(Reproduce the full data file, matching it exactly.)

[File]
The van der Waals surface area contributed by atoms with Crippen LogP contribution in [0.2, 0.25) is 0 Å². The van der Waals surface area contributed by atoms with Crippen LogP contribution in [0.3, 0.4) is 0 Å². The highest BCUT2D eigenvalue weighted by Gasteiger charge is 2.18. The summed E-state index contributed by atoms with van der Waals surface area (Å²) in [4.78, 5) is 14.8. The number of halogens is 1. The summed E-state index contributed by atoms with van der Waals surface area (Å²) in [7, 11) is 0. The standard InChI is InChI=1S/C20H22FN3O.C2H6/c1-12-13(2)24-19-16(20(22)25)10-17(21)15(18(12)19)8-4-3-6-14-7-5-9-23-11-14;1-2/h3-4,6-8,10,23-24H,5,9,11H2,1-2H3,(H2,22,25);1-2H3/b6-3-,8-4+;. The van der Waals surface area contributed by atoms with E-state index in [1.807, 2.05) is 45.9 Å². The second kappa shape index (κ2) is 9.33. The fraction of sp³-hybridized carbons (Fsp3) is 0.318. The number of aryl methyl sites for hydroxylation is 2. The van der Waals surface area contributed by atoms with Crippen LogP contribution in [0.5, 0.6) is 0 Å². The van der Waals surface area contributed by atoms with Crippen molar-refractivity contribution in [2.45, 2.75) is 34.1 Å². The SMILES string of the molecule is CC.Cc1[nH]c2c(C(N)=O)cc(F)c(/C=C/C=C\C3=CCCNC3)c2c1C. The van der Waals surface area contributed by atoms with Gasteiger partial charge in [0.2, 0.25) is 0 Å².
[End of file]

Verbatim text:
The van der Waals surface area contributed by atoms with Crippen LogP contribution in [0.2, 0.25) is 0 Å². The van der Waals surface area contributed by atoms with Crippen LogP contribution in [0.3, 0.4) is 0 Å². The highest BCUT2D eigenvalue weighted by Gasteiger charge is 2.18. The summed E-state index contributed by atoms with van der Waals surface area (Å²) in [4.78, 5) is 14.8. The number of halogens is 1. The summed E-state index contributed by atoms with van der Waals surface area (Å²) in [7, 11) is 0. The standard InChI is InChI=1S/C20H22FN3O.C2H6/c1-12-13(2)24-19-16(20(22)25)10-17(21)15(18(12)19)8-4-3-6-14-7-5-9-23-11-14;1-2/h3-4,6-8,10,23-24H,5,9,11H2,1-2H3,(H2,22,25);1-2H3/b6-3-,8-4+;. The van der Waals surface area contributed by atoms with E-state index in [1.807, 2.05) is 45.9 Å². The second kappa shape index (κ2) is 9.33. The fraction of sp³-hybridized carbons (Fsp3) is 0.318. The number of aryl methyl sites for hydroxylation is 2. The van der Waals surface area contributed by atoms with Crippen LogP contribution in [0.5, 0.6) is 0 Å². The van der Waals surface area contributed by atoms with Crippen molar-refractivity contribution in [2.45, 2.75) is 34.1 Å². The SMILES string of the molecule is CC.Cc1[nH]c2c(C(N)=O)cc(F)c(/C=C/C=C\C3=CCCNC3)c2c1C. The van der Waals surface area contributed by atoms with Gasteiger partial charge in [0.2, 0.25) is 0 Å².